I'm all for prioritizing the highest-value features before spending resources to create something that might just be a crazy idea that totally fails, so limiting how many votes a user can cast is fine by me.

But limiting user feedback, particularly if it has to do with new ideas, only serves to mute the conversation.

User feedback is a rich (and free) brainstorm that can make the difference between a decent product struggling to figure out how to improve and a fantastic product that gives users exactly what they want and need.

When all is (hopefully) said and done, companies are more than capable of prioritizing this feedback themselves, letting the weak ideas fall by the wayside and building upon the strong ones. Asking users in your feedback community to cull the pool is cutting potential off at the knees.


The outspoken will always find an outlet.

Before social media, customer service was primarily about managing angry customers, if not in person then by phone or possibly email. And to be fair, complaining on Twitter may be the fastest way to get resolution from a company.

But this doesn't have to be the whole conversation anymore, and we shouldn't limit ourselves to managing problems.

Stubborn vocalists like me will turn to mediums outside of the immediate customer community to connect to the people behind the product. I've been tweeting at Sprintly's founder since I was cut off by UserVoice, and to his credit, he's been super responsive. But he shouldn't have to manage feedback in so many places—it's not efficient and it's not collaborative.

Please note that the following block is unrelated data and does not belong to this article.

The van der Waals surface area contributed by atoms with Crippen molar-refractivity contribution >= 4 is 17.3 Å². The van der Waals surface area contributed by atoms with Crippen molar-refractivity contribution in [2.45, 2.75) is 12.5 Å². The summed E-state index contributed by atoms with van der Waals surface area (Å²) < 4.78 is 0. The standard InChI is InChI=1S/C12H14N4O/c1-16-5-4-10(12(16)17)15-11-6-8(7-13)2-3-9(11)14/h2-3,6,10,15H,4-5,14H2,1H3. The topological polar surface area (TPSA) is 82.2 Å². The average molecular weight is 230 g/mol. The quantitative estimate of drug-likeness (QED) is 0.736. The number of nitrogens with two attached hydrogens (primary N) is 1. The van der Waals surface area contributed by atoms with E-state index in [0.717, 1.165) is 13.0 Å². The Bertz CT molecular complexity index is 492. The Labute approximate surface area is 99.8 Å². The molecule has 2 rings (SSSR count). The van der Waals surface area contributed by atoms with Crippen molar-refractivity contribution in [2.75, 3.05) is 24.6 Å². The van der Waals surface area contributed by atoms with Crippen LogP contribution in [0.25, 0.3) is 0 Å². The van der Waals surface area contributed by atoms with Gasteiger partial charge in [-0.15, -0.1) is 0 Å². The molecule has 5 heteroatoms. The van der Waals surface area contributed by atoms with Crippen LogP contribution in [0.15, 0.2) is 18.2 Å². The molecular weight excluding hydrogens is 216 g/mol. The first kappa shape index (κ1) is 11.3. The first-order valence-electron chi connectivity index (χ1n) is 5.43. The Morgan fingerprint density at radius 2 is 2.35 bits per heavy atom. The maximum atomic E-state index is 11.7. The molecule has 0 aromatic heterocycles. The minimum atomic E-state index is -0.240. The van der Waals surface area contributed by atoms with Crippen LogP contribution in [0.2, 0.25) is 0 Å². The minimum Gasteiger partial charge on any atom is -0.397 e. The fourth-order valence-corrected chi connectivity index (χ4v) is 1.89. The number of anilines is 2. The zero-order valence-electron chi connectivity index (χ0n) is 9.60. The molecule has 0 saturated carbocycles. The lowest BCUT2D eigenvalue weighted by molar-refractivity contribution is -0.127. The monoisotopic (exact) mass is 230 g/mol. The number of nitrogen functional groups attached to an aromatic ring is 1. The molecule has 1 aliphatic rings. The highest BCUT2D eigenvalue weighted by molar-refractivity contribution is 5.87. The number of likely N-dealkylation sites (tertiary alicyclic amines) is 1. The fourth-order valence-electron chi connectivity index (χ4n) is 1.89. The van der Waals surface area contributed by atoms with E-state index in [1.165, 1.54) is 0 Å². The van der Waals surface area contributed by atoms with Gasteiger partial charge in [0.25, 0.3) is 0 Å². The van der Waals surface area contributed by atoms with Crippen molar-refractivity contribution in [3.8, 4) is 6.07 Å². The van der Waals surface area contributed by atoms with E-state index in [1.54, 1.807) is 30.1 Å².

I recently discovered that I could even work the system and create another user profile from which to start all over with points, but I don't want to hack it. I want it to be better. UserVoice may be more than a helpdesk, but it's less than a community.

The bottom line is that, as with anything, everyone will have opinions. The question is what you do with them. Your perspective on how to handle user feedback (and which user feedback community to choose) could be the difference between your product being loved by many or tolerated by few.